1. Cache known legal content to improve download performance.
    2. Significantly reduce performance of content with "unknown" legal status.
    3. Result: legal content gets preferential treatment so legal downloading performs better.
    4. Non-"neutral" treatment completely justified by the war against contraband.
    5. Hit content providers for kickbacks, those that don't pay get their content treated as "unknown" legal status.
    6. PROFIT!

  • by drDugan (219551) on Friday June 20, 2008 @07:40PM (#23880755) Homepage

    P2P shifts costs of distribution from central servers and spreads the load out among the downloaders. This is *helpful*, and it is more equitable given that the marginal costs of data copying is near zero - pushing the price of downloaded content lower and lower.

    The pricing seems like such a non issue. The elephant in the room is that companies like Comcast are making a killing, taking a ton of money selling services that largely go unused. many service businesses over sell their capacity to ensure high usage rates, but broadband has taken it to an absolute extreme.

    The obvious and easy solution is for providers of cable and DSL services to price their offerings according to usage, and when it comes to bandwidth, the accurate solution is 95% billing: you use a ton of bandwidth, the customer gets charged more. They don't really want to do this though - they make a lot more money buying in bulk and selling little access services for much higher rates than the bandwidth used.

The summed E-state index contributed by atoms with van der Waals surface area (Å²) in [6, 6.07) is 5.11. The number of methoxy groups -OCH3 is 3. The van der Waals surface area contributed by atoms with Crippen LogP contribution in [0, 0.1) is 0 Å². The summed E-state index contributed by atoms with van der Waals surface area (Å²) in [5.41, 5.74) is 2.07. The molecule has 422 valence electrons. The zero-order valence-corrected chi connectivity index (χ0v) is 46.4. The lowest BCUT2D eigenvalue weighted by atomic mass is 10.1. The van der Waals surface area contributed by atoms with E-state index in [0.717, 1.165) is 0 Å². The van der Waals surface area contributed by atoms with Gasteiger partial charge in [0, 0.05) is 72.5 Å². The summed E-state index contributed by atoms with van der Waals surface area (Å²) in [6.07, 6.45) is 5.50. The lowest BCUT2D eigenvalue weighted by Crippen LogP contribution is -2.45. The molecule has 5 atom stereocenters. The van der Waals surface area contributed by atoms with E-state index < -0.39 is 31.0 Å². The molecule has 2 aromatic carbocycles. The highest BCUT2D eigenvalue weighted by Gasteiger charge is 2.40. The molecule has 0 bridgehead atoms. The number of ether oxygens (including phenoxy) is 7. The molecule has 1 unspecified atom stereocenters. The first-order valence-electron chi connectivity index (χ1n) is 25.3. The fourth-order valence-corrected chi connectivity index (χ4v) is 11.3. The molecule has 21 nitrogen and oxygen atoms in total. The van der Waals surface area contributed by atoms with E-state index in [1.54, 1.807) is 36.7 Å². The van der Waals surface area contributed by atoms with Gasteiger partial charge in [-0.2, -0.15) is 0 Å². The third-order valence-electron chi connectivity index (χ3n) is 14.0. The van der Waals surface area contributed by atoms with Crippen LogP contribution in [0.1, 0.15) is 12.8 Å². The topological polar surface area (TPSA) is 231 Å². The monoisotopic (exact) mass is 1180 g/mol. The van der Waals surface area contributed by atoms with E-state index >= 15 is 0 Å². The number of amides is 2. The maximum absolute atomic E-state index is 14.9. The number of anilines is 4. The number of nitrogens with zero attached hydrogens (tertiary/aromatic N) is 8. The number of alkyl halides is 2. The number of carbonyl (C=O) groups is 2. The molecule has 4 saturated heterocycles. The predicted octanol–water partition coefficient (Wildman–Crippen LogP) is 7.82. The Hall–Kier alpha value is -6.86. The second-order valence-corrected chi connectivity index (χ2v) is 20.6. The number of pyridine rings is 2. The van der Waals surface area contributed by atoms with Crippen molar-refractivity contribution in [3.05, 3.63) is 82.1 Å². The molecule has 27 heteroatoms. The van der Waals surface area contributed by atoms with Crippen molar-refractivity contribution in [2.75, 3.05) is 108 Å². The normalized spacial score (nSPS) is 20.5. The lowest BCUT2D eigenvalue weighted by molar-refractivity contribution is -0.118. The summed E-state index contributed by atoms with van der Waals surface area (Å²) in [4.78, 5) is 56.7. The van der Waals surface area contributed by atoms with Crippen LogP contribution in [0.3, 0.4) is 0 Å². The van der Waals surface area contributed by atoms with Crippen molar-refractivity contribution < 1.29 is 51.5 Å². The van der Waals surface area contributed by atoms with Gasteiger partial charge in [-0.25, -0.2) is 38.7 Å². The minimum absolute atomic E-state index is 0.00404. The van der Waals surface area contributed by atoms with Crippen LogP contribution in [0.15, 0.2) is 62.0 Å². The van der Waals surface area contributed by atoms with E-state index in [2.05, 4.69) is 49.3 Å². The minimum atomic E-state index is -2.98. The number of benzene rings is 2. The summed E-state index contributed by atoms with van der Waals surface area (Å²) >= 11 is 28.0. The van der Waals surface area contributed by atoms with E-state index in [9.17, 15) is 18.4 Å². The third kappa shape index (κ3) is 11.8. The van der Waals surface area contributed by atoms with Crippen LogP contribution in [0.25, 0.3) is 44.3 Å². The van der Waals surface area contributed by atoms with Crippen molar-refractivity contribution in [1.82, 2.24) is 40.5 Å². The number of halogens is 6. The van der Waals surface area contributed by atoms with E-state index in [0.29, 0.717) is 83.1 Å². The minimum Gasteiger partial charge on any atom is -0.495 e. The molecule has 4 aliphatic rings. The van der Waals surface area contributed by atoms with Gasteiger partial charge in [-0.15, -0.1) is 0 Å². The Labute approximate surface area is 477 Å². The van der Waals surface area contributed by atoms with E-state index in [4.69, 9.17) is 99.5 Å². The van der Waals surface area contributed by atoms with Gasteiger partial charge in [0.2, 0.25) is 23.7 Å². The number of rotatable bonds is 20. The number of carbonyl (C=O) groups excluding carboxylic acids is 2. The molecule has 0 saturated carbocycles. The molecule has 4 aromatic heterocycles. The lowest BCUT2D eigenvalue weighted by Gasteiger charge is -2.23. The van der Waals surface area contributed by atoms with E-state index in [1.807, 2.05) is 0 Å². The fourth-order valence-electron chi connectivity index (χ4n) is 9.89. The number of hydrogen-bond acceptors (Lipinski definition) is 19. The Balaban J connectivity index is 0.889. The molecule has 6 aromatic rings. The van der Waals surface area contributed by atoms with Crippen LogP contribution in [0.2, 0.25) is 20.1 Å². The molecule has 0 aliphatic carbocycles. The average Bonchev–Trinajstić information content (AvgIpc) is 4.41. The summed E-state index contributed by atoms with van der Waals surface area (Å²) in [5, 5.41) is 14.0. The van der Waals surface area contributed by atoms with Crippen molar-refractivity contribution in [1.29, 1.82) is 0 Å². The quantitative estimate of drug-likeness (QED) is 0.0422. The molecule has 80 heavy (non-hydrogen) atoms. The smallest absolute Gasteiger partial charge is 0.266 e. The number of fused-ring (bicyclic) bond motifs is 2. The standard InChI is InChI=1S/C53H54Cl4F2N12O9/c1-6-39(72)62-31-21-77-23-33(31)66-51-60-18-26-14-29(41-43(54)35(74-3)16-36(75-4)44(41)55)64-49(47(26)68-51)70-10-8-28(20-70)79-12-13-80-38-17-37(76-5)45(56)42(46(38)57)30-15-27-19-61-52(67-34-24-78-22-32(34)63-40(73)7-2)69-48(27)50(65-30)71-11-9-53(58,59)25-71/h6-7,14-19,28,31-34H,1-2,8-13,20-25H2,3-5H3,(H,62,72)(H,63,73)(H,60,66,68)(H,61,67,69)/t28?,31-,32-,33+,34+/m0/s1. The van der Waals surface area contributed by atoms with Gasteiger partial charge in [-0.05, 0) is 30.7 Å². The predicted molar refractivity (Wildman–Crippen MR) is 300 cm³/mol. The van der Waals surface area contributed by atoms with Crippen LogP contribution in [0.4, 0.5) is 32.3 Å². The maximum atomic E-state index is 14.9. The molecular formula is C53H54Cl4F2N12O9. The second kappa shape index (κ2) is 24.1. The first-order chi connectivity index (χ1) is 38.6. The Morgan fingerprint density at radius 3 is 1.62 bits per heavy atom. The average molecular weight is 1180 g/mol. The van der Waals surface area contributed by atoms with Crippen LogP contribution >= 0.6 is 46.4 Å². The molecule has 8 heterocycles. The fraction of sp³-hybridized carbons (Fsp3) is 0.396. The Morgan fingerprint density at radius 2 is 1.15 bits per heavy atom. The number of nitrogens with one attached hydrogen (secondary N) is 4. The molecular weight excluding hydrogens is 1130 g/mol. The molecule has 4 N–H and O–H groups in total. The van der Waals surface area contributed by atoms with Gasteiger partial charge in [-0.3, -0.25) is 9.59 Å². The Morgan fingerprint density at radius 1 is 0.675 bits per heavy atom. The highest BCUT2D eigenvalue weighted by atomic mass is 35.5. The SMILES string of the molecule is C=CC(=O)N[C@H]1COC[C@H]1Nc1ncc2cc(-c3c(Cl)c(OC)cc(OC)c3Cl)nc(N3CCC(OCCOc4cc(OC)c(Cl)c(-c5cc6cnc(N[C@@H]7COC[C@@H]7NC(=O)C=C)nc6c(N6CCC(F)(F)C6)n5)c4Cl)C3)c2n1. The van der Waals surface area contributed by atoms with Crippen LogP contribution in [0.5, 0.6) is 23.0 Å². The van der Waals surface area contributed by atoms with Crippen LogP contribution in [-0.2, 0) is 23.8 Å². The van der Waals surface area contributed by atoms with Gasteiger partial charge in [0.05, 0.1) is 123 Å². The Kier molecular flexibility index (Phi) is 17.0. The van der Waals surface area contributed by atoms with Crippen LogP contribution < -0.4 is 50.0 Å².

One huge upside of changing the pricing system for home Internet to 95% billing is that you don't have to go metering and capping bandwidth to homes. People could get an *extremely* fast connection, but if they utilize it fully 24/7 then they get billed a high rate. This is not that complex a concept to implement technically.

    • With flat rate pricing, P2P shifts the cost of distribution from the content provider to the ISP... AND multiplies it several hundredfold in the process, because bandwidth at the edges of the network is much more costly than bandwidth at a server farm or NAP. While congestion is also a concern, this cost shifting is the main reason why ISPs throttle or block P2P. Why should an ISP let a content provider like Blizzard, which is already rolling in the dough, set up a server on its network without permission o
  • by Nom du Keyboard (633989) on Friday June 20, 2008 @07:41PM (#23880763)
    You should be allowed to use the bandwidth you paid for as you please. It's not your ISP's business what you decide to do with what they sold you. Whether it's downloading via BT, or watching video on Hulu, no one else should be trying to decide which are Good Bits and which are Bad Bits.
    • by smoker2 (750216)
      While what you say is true, consider the all you can eat analogy.
      If a restaurant offers an all you can eat buffet, then everybody hits one particular dish, it prevents people from getting to the other dishes, and causes congestion on the one dish every body wants.
      Surely it is up to the provider to try and organise demand to improve the traffic. Either that or get the users to change their habits (good luck with that).